OK, so I've mentioned this a few times in passing but I've never cared enough to prep it for public presentation. I wrote this thing for myself over the years and fairly recently converted it to it's semi-user-friendly state that it's in today. Like I said, I wrote it for me and it works for me, so ... yay! Beyond that, if someone else can get something out of it then I'm very happy and if not it won't break my heart.
It started as a small batch script to install some of my "must have" applications silently. I format like it's a bodily function, so even though it took some work to build, it's saved me TONS of time. So the thing grew and grew and then I started wanting to tailor it for different installs. For example, if I was using it for a build for a friend, then I'd want to skip all the OC programs. Well needless to say, that got tiring trying to edit it every time I ran it. So the conversion began...
So I converted it to C# and along with that conversion came a lot of new possibilities. It now has a pretty user interface and it adds and drops programs automatically based on what files it finds in its root. So in other words, I don't have to touch the C# code one bit to add a new app to the mix. So what happens is there's the base directory, and then an "Applications" directory. Within that, you can put folders for any sub-set you can imagine. Some examples of mine are Burning, Extras, Main, Music, Overclocking, etc. Each folder found here becomes a sub-menu in the GUI, and each folder under THOSE becomes an entry for a silently-installed application. For each application, there's a specific file layout. There's an "app" folder where I put the installer for the program. Then there's an "install" and a "cleanup" file. These are separated by OS, so you could have a "vistainstall.bat" and a "vistacleanup.bat" as well as an "xpinstall.bat" and a "xpcleanup.bat" all in the same directory. (The program auto-detects and defaults to the OS you're using, but you can manually switch it too if it guesses wrong for some reason.)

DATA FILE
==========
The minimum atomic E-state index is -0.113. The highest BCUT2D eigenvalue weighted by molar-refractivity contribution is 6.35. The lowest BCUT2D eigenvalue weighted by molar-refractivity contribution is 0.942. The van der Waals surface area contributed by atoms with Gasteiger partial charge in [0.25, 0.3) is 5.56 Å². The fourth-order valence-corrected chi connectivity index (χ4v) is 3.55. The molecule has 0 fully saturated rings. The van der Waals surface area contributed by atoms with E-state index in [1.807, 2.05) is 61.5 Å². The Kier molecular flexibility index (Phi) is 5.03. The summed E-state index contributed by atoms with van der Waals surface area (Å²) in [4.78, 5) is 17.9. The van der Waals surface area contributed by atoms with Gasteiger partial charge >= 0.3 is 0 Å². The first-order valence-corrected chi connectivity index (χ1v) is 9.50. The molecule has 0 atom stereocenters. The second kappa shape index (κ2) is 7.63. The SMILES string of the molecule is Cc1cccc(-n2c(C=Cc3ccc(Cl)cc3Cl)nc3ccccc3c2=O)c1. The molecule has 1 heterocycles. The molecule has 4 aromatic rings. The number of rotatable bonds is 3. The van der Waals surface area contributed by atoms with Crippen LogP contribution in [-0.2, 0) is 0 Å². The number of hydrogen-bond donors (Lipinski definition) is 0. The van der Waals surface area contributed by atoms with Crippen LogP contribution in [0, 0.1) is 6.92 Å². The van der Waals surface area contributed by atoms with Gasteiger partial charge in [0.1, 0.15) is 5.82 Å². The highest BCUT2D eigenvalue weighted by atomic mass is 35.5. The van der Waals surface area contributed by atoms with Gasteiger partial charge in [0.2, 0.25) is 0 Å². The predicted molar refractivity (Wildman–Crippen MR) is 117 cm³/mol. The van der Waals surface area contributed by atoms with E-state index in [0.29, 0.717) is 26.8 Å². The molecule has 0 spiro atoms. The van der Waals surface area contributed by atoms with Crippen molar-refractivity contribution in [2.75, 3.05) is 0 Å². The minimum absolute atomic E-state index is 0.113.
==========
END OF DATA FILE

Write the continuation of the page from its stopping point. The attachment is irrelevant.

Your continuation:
So basically, it's a C# program that dynamically builds a large batch file from tons of smaller batch files and gives a GUI selection screen for simplicity and prettiness. Once it's built, it will execute it by default, but there is an option to have it not execute automatically if you would so choose (debugging purposes for me).
To install it, extract the zip file anywhere. The resulting "Install" directory needs to be put in the root of any drive (so C:\Install or D:\Install or E:\Install, etc.). If you do that right, the program will find the installers all by itself when you run it. Then just execute the PROGRAM.EXE file to start it up. (You'll need to install .NET Framework if you haven't already.)
So there you have it. The trick is writing your own .bat files, but once you learn the format, it's very easy and you can mostly copy/paste from existing ones. They're just DOS commands, after all. I've included a few for starters and as examples, so take a look. Load the code in SharpDevelop if you like and take a look at my nasty code I tried to put lots of comments in to explain what was happening. Give it a try. If anyone's curious, I can explain more. There are many more .bat files that I've written, but I only included a few to give a feel of how things work (and to save on file size).
Download Link to my program: http://file2upload.n...nstall.zip.html (Filesize: 26.4MB)
Legal Stuff: I've included some installers for the purpose of examples, and I don't know the legality of that. It's all free software, but still, I don't know what the rules are so I'm going to list the links to their download sites to give credit where credit is due. I DID NOT WRITE ANY OF THE INSTALLERS IN THIS PACKAGE, and I am in no way taking credit for them.